Regaining Momentum: Building the D2C Customer Journey

direct to consumer online shopping

The direct-to-consumer (D2C) retail model is at an interesting crossroads. For companies that are both manufacturers and retailers, a D2C model benefits these brands by removing middlemen and third-party suppliers from the equation and selling products directly to consumers. The beauty of D2C is that there is a low barrier to entry with lower overhead costs that yield higher margins for retailers. 

However, the D2C market recently hit a small bump, experiencing a drop in gross margins on average, by 19% in the past year. This decline is attributed to rising Facebook ad prices, issues with ad measurement and increased shipping costs. But not all is lost, and there are plenty of reasons to be optimistic about the potential of D2C as major brands continue to invest. In fact, in 2021, Nike planned to conduct 60% of their sales through D2C channels by 2025. 

When facing supply chain issues coupled with rising shipping costs, D2C retailers can succeed by focusing on an exceptional customer journey. For retailers wanting to excel in D2C, measures must be taken to connect with customers by offering a complete personalized omnichannel e-commerce experience.

Why D2C Is Attractive to Consumers

In many ways, selling merchandise through a D2C retail model is not that different from selling via B2C and B2B models. Customers will always respond to an engaging and personalized customer journey from any retailer that can provide desired products efficiently.

[Read more: Goya Marks First Strong DTC Push With Online Store]

It’s also important to note that both millennials and Gen Z are inclined to support and buy directly from brands that they believe are making the world a better place. In fact, a Google study from 2021 found that nearly 60% of online consumers say they’ll go out of their way to purchase directly from a brand. 

Build An Exceptional Customer Journey at Every Touchpoint

With customers eager to buy directly from brands, D2C retailers can reach these shoppers with an exceptional customer experience. From the moment a shopper hears about a brand to the moment they receive their order, every touchpoint along the way should be exceptional and connected. 

Consistency is key when it comes to messaging and managing customer expectations around product inventory, shipping, and delivery. Even if there are external supply chain issues that impact inventory availability and shipping, providing an omnichannel experience that is connected and consistent can help retailers manage customer expectations.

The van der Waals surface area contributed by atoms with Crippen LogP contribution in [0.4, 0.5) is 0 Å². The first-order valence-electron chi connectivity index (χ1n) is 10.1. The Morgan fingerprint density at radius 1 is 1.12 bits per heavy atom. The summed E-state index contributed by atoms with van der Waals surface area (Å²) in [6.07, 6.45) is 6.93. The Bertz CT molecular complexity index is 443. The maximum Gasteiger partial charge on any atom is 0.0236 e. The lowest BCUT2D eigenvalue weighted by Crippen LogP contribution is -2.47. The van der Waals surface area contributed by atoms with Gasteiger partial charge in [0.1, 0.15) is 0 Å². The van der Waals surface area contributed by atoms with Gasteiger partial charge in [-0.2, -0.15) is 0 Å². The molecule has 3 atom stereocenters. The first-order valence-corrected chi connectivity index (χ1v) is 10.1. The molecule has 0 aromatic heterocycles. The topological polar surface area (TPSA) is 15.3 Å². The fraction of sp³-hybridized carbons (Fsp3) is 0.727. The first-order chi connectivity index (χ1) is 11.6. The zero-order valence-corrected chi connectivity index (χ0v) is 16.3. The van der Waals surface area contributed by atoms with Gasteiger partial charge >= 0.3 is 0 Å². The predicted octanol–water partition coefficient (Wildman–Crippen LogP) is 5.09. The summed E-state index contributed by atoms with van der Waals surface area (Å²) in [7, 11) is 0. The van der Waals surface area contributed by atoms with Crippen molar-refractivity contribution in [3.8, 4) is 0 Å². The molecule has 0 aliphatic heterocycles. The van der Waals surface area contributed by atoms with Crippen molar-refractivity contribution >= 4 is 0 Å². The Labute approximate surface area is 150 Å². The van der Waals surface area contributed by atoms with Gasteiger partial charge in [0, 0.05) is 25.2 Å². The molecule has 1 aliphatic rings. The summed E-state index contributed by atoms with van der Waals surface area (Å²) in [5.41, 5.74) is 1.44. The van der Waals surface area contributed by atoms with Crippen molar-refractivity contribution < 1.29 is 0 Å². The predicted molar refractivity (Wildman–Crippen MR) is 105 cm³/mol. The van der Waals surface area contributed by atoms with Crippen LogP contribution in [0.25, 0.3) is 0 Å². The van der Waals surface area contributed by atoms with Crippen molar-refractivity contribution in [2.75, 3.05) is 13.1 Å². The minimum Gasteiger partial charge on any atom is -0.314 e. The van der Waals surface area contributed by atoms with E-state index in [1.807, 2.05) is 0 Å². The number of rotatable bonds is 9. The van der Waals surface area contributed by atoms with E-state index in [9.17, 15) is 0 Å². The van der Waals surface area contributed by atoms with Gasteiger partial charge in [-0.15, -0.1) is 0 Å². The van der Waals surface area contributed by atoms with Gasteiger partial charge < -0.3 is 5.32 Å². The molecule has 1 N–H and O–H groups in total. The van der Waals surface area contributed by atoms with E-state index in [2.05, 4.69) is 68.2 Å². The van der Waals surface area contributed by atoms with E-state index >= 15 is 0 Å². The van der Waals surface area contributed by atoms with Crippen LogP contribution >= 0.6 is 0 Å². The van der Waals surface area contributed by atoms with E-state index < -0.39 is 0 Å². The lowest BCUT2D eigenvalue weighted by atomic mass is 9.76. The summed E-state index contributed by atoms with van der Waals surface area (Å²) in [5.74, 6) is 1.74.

Second, D2C retailers can employ several measures to cultivate customer loyalty. D2C retailers should consider offering special memberships or VIP perks to customers. In addition, selling products on a subscription basis, either through a scheduled replenishment of favorite products or by offering the chance to try curated items, are unique ways to delight customers with convenience and the ability to try new merchandise.

Customers love to feel like brands know and understand them, so leveraging personalization with targeted messaging and product recommendations can shore up customer delight and loyalty. Retailers have a treasure trove of data about each customer’s interests, so why not use it to deliver personalized messages and special offers that will delight shoppers?

Finally, leveraging a unified commerce platform is a great way for D2C retailers to meet customer needs. Not only can customers be reached across all channels, but delivering a personalized omnichannel e-commerce experience is easily achievable. With a unified system, all data about customers, inventory, orders, shipments, and more is available inside the same platform so retailers can execute from one portal of truth.

The Power of D2C

With a D2C model, retailers can take the entire customer experience into their own hands, ensuring that brand identity is authentic, consistent, and well-targeted to the right customers. In today’s modern yet complex retail landscape, D2C offers retailers a number of opportunities to succeed. 

—Meyar Sheik, President and CCO, Kibo

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